Also, there is an issue in action classification that the action sequences may have different length. The length of the action sequence may depend on the velocity and type of the action.

There are some works for solving this issue, works such as [22,28] use global feature representation of the entire sequence sacrificing, in general, the information about the temporal structure of the sequence. The most common approach is the bag-of-word model for human action recognition, which represents a sequence in terms of code words in a dictionary. A temporal pyramid pooling scheme can be used to create a descriptor of an action sequence [51,53,54].

Approaches like [55,56] overcome the issue of the length of the sequences by assuming the same order of the linear dynamic system for all the action classes and performing system identification to compute the parameters of the model.

V.  Action Representation And Classification

    3D action representation can be categorized into joint-based representations, mined joints based descriptors and dynamics-based descriptors. And joint-based representation can be categorized into spatial descriptors, geometric descriptors and key-pose based descriptors.

A.      Joint-based representation

The basic method of this category is to capture the correlation of the body joints by extract optional feature descriptors. And according to the different kind of the characteristics in the skeleton sequence, the three subcategories can be distinguished, which are spatial descriptors, geometric descriptors and key-pose based descriptors, and their state of the art will be introduced one by one as follows.

The first subcategory, that is spatial descriptors, is the simplest method to get the relative body joint locations by consider all the pairwise distances of the body joints, including the distances of all of the joints in current frame, and the distances of joints from current frame to the ones in the previous frame. Such as works by Chris et.al [26], the distance between every pair of points in the current frame is computed by the OpenNI software. To capture motion information, the Euclidean distance for all joint location pairs between the current frame and the previous frame are computed. And to capture the overall dynamics of body movement, similar distances are computed between the current frame and a generic skeleton. Each individual feature value was clustered into one of 5 groups via k-means and replaced with a 5-bit vector containing a 1 at the cluster index of the value, and a 0 for all other bits. The work presents a novel Logistic Regression learning framework that automatically finds the most discriminative canonical body pose representation of each action and then performs classification using these extracted poses. Paper [22] gives a similar method using 3D position differences but not distances of joints in the same skeleton, between the joints in the current frame and the ones in the previous frame, and between the current frame and the ones in initial frame. It then applies Principal Component Analysis to joint differences to obtain EigenJoints by reducing redundancy and noise. Naive-Bayes-Nearest-Neighbor (NBNN) is employed as a classifier to recognize multiple action categories. And there are some further attempts to capture the correlation of joints by means of its covariance matrix to represent skeleton sequence [51] or convolution neural networks [56].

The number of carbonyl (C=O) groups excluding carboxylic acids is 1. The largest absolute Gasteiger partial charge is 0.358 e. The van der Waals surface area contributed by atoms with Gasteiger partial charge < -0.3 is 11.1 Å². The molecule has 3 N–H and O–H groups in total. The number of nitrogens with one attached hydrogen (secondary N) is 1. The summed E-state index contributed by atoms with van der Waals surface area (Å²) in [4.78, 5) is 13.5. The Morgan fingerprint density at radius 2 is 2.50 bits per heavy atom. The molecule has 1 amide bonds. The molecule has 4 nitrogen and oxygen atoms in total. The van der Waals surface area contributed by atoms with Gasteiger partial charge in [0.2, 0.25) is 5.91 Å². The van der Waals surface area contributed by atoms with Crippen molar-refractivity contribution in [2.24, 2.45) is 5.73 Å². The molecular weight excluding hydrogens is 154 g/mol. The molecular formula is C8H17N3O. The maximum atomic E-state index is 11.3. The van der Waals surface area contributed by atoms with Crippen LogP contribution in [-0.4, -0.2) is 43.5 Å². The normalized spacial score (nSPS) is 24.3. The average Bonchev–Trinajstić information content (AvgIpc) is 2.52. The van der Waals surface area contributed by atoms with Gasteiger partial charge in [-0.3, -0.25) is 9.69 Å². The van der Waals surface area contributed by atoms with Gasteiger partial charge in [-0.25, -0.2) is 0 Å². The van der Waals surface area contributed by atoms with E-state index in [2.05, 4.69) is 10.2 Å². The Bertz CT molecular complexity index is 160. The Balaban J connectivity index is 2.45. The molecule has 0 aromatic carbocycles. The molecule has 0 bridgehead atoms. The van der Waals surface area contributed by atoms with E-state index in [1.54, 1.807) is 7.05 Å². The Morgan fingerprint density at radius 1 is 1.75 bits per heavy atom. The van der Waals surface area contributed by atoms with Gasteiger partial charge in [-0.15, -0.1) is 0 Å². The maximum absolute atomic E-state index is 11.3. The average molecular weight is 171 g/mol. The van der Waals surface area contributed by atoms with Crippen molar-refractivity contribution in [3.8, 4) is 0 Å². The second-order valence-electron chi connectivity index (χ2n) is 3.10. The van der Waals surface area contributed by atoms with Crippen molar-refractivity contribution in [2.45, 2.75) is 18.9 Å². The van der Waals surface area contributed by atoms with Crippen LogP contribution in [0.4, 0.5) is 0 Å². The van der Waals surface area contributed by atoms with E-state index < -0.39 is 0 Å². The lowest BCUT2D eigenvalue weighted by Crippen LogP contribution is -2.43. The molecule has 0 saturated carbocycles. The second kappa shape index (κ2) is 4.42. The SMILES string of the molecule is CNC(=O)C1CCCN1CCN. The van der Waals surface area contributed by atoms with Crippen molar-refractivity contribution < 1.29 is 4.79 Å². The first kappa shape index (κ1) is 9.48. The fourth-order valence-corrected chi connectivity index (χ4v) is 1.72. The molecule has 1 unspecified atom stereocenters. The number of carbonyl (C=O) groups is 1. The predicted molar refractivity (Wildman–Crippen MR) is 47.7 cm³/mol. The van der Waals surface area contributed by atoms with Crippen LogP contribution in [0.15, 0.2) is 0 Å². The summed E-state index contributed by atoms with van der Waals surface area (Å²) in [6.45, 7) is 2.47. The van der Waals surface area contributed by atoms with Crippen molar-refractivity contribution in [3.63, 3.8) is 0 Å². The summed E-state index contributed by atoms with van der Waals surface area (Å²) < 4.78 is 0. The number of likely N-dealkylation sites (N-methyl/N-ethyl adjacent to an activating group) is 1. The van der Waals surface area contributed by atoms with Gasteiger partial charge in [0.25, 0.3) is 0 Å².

The second subcategory named geometrical descriptors, try to estimate the sequence of geometric transformations required to represent the relations among different body parts. Georgios et.al [57] propose a local skeleton descriptor that encodes the relative position of joint quadruples. Such a coding implies a similarity normalization transform that leads to a compact (6D) view-invariant skeletal feature, referred to as skeletal quad. Further, the use of a Fisher kernel representation is suggested to describe the skeletal quads contained in a (sub)action. A Gaussian mixture model is trained from training data, for the purpose of the generation of any set of quads is encoded by its Fisher vector. A multi-layer representation of Fisher vectors leads to an action description that roughly carries the order of sub action within each action sequence. Efficient classification is here achieved by linear SVMs. The proposed action representation is tested on widely used datasets, MSRAction3D and HDM05.

The final subcategory, that is key-pose based descriptors, computes a set of key-poses and represents skeleton as the closest key-poses.  A key-pose is defined by means of only one or two specific features of the complete posture. Histogram of posture are used as baseline method to show the different ranking joints and comparing them, the best result can represent the action sequence. That way is descripted in [29] and called Histograms of Most Informative Joints (HMIJ).

B.      Mined joints based descriptors

Mined joints based descriptors attempt to learn what body parts are involved and are used to discriminate among actions. Mined joints based descriptors use the information of the subsets of joints to represent the whole motion. Paper [53] also uses this descriptor, it models each joint by its location and velocity in a spherical coordinate system, each action is modeled as a set of histograms. Then a temporal pyramid can be used to capture the structure of pose. Till now, we can realize that the different representation of action is compatible, they are not distinguished and not independent from each other.